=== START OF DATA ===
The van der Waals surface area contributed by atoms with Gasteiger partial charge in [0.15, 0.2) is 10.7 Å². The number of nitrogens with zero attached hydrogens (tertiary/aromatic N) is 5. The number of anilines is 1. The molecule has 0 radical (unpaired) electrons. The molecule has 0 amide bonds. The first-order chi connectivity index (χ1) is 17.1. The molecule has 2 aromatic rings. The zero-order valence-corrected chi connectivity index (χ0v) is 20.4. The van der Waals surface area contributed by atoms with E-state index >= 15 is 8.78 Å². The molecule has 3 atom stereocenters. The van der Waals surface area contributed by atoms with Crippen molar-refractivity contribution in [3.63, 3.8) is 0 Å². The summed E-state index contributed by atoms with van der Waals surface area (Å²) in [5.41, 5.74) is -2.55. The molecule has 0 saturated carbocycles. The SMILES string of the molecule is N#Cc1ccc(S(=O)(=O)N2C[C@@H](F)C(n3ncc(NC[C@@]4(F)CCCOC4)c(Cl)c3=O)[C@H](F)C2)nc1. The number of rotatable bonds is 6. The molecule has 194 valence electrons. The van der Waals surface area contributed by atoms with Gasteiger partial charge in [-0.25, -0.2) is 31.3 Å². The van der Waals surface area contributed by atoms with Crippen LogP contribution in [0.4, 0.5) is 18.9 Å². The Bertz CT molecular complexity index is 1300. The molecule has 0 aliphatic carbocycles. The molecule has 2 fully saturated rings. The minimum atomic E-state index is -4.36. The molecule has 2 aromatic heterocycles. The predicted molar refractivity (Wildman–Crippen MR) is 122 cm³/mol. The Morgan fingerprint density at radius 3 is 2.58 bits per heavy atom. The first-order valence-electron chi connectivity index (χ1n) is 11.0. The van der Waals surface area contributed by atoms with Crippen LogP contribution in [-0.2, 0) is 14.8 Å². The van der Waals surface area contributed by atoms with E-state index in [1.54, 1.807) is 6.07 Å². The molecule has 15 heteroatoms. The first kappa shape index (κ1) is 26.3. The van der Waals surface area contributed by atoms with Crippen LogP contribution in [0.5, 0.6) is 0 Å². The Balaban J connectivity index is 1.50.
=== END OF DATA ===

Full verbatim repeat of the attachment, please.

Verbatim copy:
The van der Waals surface area contributed by atoms with Gasteiger partial charge in [0.15, 0.2) is 10.7 Å². The number of nitrogens with zero attached hydrogens (tertiary/aromatic N) is 5. The number of anilines is 1. The molecule has 0 radical (unpaired) electrons. The molecule has 0 amide bonds. The first-order chi connectivity index (χ1) is 17.1. The molecule has 2 aromatic rings. The zero-order valence-corrected chi connectivity index (χ0v) is 20.4. The van der Waals surface area contributed by atoms with E-state index >= 15 is 8.78 Å². The molecule has 3 atom stereocenters. The van der Waals surface area contributed by atoms with Crippen molar-refractivity contribution in [3.63, 3.8) is 0 Å². The summed E-state index contributed by atoms with van der Waals surface area (Å²) in [5.41, 5.74) is -2.55. The molecule has 0 saturated carbocycles. The SMILES string of the molecule is N#Cc1ccc(S(=O)(=O)N2C[C@@H](F)C(n3ncc(NC[C@@]4(F)CCCOC4)c(Cl)c3=O)[C@H](F)C2)nc1. The number of rotatable bonds is 6. The molecule has 194 valence electrons. The van der Waals surface area contributed by atoms with Gasteiger partial charge in [-0.25, -0.2) is 31.3 Å². The van der Waals surface area contributed by atoms with Crippen LogP contribution in [0.4, 0.5) is 18.9 Å². The Bertz CT molecular complexity index is 1300. The molecule has 0 aliphatic carbocycles. The molecule has 2 fully saturated rings. The minimum atomic E-state index is -4.36. The molecule has 2 aromatic heterocycles. The predicted molar refractivity (Wildman–Crippen MR) is 122 cm³/mol. The Morgan fingerprint density at radius 3 is 2.58 bits per heavy atom. The first-order valence-electron chi connectivity index (χ1n) is 11.0. The van der Waals surface area contributed by atoms with Crippen LogP contribution in [-0.2, 0) is 14.8 Å². The van der Waals surface area contributed by atoms with E-state index in [1.54, 1.807) is 6.07 Å². The molecule has 15 heteroatoms. The first kappa shape index (κ1) is 26.3. The van der Waals surface area contributed by atoms with Crippen LogP contribution in [0.5, 0.6) is 0 Å². The Balaban J connectivity index is 1.50.